Brought to you by Seaside Children’s Dentistry


Your bundle of joy arrives, and next thing you know so has their first tooth! Before you begin thinking about how much to pay the tooth fairy, here are a few common questions parents may have from the beginning (and helpful answers!) from the team at Seaside Children’s Dentistry.

Your child’s dental health is important to their overall growth and development. Dental decay is the most common chronic disease of childhood. The American Dental Association, The American Academy of Pediatric Dentistry and American Academy of Pediatrics recommends a child’s first dental visit be six months after the first tooth erupts, which is usually between one and two years old for most children.


Most infants experience some symptoms with teething, including: drooling, mouthing objects, irritability, change in sleep habits, and pain and gum tenderness. Many children find relief from something cool or firm to chew on, like a teething ring. Tylenol, Motrin, or rubbing on the gums with a clean finger can provide relief. If the symptoms persist or worsen, contact your child’s dentist.


  • Infants should be weaned from the bottle and transition to the cup when they are 12-14 months. Putting children to bed with a bottle puts them at a higher risk for dental decay and ear infections.
  • Breast fed babies should not be fed “at will” after the first tooth erupts (based on information obtained from policy guidelines of The American Academy of Pediatric Dentistry.)
  • Use caution with Sippy cups. Many infants and toddlers who drink out of the cup or bottle between meals with sugary beverages (Kool-Aid, soda, chocolate milk, fruit juices, punches, and sweet tea) are at a higher risk to develop tooth decay.
  • Encourage healthy, age appropriate snacks (whole grain, fruits, cheese, and vegetables). Avoid cookies, candy, soda, cereals with sugar, foods that are high in carbohydrates and starch with no nutritional value.  Read your labels.  Many prepackaged foods are very high in sugar and low nutrition carbohydrates.  Keep juice at a minimum.


Fluoride plays an important role in cavity prevention.  Your child may receive fluoride in many forms; toothpaste, food and water, fluoride supplements, and fluoride treatments at the dental office.  A small pea-sized amount of toothpaste is recommended for children 2 ½ years and older. Careful supervision during brushing is important. Your dentist can help you determine if your child is receiving an adequate amount of fluoride.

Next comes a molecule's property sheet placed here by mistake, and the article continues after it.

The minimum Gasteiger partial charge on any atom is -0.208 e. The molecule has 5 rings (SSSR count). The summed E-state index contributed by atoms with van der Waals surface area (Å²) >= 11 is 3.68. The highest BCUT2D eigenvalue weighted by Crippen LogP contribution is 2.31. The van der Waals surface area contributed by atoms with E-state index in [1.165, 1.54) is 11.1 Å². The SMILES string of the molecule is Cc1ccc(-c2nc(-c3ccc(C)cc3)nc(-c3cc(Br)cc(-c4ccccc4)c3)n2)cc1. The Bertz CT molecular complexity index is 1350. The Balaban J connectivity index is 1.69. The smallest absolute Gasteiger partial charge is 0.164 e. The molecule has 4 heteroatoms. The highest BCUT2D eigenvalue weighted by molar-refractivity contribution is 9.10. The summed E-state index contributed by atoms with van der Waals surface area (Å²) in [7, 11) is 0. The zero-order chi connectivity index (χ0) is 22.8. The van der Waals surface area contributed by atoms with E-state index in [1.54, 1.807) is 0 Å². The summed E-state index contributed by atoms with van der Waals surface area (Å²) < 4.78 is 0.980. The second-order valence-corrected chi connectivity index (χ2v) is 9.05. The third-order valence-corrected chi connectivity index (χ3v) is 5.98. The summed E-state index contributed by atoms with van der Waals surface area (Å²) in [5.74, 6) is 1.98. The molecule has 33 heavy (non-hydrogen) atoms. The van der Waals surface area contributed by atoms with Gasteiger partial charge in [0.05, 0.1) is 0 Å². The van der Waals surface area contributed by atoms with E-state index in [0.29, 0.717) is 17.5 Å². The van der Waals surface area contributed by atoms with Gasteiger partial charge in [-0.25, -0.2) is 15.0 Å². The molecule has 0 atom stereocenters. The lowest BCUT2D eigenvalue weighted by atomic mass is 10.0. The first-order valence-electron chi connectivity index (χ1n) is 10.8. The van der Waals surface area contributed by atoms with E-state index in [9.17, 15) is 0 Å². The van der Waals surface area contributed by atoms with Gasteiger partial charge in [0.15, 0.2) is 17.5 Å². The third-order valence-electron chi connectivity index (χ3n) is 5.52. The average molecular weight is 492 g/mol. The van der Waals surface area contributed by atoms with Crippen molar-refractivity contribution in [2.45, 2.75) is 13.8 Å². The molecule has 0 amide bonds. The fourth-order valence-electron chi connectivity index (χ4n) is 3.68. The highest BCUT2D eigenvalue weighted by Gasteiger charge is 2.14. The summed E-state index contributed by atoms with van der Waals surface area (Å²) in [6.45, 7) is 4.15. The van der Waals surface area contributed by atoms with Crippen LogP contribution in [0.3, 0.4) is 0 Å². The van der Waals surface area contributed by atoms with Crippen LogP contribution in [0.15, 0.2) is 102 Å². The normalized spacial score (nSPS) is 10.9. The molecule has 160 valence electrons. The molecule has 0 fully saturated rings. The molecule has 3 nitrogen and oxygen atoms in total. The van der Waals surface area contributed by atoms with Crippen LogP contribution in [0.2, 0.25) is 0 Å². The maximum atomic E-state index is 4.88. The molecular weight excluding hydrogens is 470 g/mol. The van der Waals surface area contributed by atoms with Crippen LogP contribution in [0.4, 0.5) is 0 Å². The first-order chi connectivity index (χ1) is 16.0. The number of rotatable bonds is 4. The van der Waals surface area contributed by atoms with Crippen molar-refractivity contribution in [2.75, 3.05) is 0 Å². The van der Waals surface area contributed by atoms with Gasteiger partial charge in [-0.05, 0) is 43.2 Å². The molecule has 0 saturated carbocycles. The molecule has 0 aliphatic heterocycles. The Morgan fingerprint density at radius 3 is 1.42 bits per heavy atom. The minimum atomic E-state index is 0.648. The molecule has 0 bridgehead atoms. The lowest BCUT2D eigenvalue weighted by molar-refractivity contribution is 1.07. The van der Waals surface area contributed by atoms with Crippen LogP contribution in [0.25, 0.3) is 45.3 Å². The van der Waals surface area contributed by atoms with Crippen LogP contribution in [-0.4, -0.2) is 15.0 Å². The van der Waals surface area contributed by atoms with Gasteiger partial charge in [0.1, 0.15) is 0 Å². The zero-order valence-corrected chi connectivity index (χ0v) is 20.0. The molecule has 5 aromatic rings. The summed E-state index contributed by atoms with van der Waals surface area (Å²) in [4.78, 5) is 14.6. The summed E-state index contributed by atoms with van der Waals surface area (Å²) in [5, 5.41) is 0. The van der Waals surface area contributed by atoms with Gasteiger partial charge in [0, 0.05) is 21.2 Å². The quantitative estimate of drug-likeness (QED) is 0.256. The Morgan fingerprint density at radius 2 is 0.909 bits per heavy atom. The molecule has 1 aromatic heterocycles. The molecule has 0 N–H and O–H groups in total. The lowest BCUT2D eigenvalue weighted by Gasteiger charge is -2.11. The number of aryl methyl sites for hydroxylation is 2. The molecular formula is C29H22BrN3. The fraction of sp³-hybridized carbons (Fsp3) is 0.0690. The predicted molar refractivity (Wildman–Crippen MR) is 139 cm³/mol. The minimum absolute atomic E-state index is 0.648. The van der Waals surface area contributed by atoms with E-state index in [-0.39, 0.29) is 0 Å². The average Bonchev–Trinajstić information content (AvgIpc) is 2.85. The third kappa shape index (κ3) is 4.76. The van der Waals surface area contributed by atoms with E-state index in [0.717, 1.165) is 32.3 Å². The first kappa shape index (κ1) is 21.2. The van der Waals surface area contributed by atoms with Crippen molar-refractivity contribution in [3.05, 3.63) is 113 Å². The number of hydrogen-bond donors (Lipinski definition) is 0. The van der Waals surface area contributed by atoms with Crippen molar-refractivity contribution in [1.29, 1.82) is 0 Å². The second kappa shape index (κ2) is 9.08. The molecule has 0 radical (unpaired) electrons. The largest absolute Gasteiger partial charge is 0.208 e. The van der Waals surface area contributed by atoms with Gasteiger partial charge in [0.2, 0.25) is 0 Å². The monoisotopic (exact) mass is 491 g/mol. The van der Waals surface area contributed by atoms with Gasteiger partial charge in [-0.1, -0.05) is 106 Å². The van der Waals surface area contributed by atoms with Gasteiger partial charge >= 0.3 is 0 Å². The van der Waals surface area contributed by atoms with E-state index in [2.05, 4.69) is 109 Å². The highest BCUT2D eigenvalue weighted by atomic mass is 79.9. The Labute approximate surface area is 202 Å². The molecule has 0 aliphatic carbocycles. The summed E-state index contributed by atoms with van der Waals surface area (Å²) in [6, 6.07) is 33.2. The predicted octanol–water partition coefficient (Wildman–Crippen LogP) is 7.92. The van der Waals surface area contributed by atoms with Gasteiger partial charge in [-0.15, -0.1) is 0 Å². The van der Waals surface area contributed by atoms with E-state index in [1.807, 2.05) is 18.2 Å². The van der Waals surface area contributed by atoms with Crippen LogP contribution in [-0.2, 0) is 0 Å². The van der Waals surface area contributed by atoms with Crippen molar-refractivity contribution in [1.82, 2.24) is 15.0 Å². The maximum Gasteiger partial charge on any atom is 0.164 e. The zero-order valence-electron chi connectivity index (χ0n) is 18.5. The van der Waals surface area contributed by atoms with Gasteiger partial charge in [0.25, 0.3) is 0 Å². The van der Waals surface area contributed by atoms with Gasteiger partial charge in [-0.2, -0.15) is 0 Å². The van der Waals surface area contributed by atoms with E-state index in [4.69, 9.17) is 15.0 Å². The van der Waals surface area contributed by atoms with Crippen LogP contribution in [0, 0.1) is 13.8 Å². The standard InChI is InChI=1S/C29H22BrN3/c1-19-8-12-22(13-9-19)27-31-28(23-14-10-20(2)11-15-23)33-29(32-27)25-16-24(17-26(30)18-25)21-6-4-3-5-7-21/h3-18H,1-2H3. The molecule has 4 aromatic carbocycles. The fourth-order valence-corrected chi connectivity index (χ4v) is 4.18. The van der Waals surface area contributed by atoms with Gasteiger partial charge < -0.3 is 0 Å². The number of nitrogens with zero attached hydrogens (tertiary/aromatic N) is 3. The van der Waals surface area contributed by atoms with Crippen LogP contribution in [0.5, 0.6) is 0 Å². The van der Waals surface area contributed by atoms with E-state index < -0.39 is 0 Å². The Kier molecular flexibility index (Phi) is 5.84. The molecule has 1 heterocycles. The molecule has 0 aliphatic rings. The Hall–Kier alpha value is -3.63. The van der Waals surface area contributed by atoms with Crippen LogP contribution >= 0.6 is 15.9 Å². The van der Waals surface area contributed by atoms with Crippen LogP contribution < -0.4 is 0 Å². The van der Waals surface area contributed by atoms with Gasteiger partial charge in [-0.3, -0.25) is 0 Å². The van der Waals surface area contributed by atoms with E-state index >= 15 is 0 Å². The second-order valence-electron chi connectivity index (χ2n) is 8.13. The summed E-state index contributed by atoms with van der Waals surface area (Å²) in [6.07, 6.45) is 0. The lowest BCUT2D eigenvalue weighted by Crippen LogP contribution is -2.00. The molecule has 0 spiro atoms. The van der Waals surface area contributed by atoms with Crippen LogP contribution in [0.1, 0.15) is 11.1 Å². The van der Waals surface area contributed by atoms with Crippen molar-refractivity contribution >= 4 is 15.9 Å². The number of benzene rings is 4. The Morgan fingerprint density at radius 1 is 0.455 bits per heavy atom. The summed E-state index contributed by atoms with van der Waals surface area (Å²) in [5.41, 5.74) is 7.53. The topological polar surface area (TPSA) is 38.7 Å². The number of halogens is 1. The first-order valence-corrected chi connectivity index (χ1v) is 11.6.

Children who benefit the most from fluoride are those at highest risk for dental decay.  Risk factors include a previous history of dental decay, high sugar and carbohydrate diet, dry mouth, and orthodontic appliances.


Toddlers are susceptible to falls and injuries. Prevention strategies include: buffer hard edges and corners, use nonskid mats in the tub, and remove or hide cords that can electrocute or strangle a child. Put ice or a cold compress on an oral injury. See your dentist if a tooth has been fractured, knocked out, displaced in the socket, or loose after an injury. Go to the emergency room if your child has had a severe blow to the head or a jaw fracture.


Your dentist will schedule your child for regular checkups at their new dental home.  These are important to evaluate tooth and facial development. Proper oral hygiene, fluoride recommendations, preventive strategies, and to give you age appropriate recommendations concerning your child’s oral development. Your pediatric dentist is uniquely trained to develop a combination of office and home preventive care to ensure your child a happy smile.

What should you expect? The dentist may have to examine the very young child off the parent’s lap. However, it is critical to start early in young children to prevent future problems from occurring and maintain optimal dental health. At the examination, the dentist will check for cavities, demonstrate and evaluate oral hygiene, check dental development and oral soft tissue. Most children should usually be reexamined at six-month intervals. We want to educate parents and patients to maintain healthy smiles for a lifetime.

The American Academy of Pediatric Dentistry has many excellent policies and guidelines on infants, children, and adolescents oral health. This can be accessed online at

SeasideChildren'sDentistry_ThumbnailAbout Seaside Children’s Dentistry 

It’s time to come aboard for a beautiful and healthy smile at Seaside Children’s Dentistry. Dr. Matt McLellan and Dr. Maria Fraser are pediatric dentists specializing in the treatment and care of kids. They have attended an additional two years of training to treat very young patients, adolescents and children with special needs. At Seaside, we have the latest in dental technology including Intra-oral cameras, digital X-rays and sedation options. Our team members are warm and friendly, making the dental experience fun and fearless. positive experience. Our office is designed specifically for kids with TV’s, games and playful pirate scenery.

For more information on dental services, visit For more information on Dr. Matt McLellan and Dr. Maria Frasier click here.


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